Smokey Bear, the guardian of our forests, has been a part of the American scene for so many years it is hard for us to remember when he first appeared. Dressed in a ranger's hat, belted blue jeans, and carrying a shovel, he has been the recognized forest fire prevention symbol for over 50 years. Today, Smokey Bear is one of the most famous advertising symbols in the world and is protected by Federal Law. He has his own private zip code, his own legal council, and his own private committee to insure that his name is used properly. Smokey Bear is much more than a make-believe paper image; he exists as an actual symbol of forest fire prevention.
To understand how Smokey Bear became associated with forest fire prevention, we must go back to World War II. On December 7, 1941, Japanese planes attacked Pearl Harbor. The following spring in 1942, a Japanese submarine surfaced near the coast of Southern California and fired a salvo of shells that exploded on an oil field near Santa Barbara, very close to the Los Padres National Forest. Americans throughout the country were shocked by the news that the war had now been brought directly to the American mainland. There was concern that further attacks could bring a disastrous loss of life and destruction of property. There was also a fear that enemy incendiary shells exploding in the timber stands of the Pacific Coast could easily set off numerous raging forest fires. With experienced firefighters and other able-bodied men engaged in the armed forces, the home communities had to deal with the forest fires as best they could. Protection of these forests became a matter of national importance, and a new idea was born. If people could be urged to be more careful, perhaps some of the fires could be prevented.
With this is mind, the Forest Service organized the Cooperative Forest Fire Prevention Campaign with the help of the Wartime Advertising Council.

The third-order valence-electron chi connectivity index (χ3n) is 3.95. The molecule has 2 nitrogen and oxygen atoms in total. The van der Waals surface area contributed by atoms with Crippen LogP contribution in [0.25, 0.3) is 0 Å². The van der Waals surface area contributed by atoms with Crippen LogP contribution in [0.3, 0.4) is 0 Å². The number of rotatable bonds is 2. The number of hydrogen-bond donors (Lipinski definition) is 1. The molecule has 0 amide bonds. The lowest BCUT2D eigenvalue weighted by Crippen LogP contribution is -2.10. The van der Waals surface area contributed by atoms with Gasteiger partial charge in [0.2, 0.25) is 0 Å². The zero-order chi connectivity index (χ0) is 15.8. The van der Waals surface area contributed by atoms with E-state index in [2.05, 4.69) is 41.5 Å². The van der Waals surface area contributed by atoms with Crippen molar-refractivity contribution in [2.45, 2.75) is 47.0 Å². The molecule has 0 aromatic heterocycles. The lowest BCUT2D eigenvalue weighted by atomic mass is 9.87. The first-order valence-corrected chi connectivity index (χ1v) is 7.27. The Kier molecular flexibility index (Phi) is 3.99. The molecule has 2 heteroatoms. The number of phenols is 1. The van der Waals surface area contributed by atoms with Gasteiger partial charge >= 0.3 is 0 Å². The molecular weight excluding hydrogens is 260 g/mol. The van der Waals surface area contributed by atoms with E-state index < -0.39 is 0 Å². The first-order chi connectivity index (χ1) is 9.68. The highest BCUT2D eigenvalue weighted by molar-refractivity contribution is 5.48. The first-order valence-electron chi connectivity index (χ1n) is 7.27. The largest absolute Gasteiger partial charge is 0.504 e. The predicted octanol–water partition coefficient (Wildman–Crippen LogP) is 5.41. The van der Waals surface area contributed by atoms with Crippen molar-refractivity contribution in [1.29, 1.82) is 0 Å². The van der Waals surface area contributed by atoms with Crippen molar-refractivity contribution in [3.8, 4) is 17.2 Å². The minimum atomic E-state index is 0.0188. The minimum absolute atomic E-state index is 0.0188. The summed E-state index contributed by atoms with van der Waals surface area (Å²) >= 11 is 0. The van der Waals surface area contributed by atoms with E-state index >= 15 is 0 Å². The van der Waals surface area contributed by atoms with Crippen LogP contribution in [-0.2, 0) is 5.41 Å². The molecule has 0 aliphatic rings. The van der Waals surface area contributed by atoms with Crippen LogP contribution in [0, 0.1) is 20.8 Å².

Posters and slogans were created by the Advertising Council, including "Forest Fires Aid the Enemy," and "Our Carelessness, Their Secret Weapon." By using catchy phrases, colorful posters and other fire prevention messages, the Advertising Council suggested that people could prevent accidental fires and help win the war.
Walt Disney's motion picture, "Bambi" was produced in 1944 and Disney let the forest fire prevention campaign use his creation on a poster. The "Bambi" poster was a success and proved that using an animal as a fire prevention symbol would work. A fawn could not be used in subsequent campaigns because "Bambi" was on loan from Walt Disney studios for only one year; the Forest Service would need to find an animal that would belong to the Cooperative Forest Fire Prevention Campaign. It was finally decided that the Nation's number one firefighter should be a bear.
On August 9, 1944, the first poster of Smokey Bear was prepared. The poster depicted a bear pouring a bucket of water on a campfire. Smokey Bear soon became popular, and his image began appearing on other posters and cards.
In 1952, Smokey Bear had enough public recognition to attract commercial interest. An Act of Congress passed to take Smokey out of the public domain and place him under the control of the Secretary of Agriculture. The Act provided for the use of collected fees and royalties for forest fire prevention. One of the first licensed items was a Smokey Bear stuffed toy. Hundreds of items have been licensed over the years.
We still have a lot of work to do. There are children and adults who need to hear and learn about Smokey Bear and his forest fire prevention message and there are still people who need to be continually reminded of the need to prevent forest fires.
Note: above text from: http://www.dcnr.state.pa.us/FORESTRY/ffp/history.aspx
Photo: near Califon, NJ
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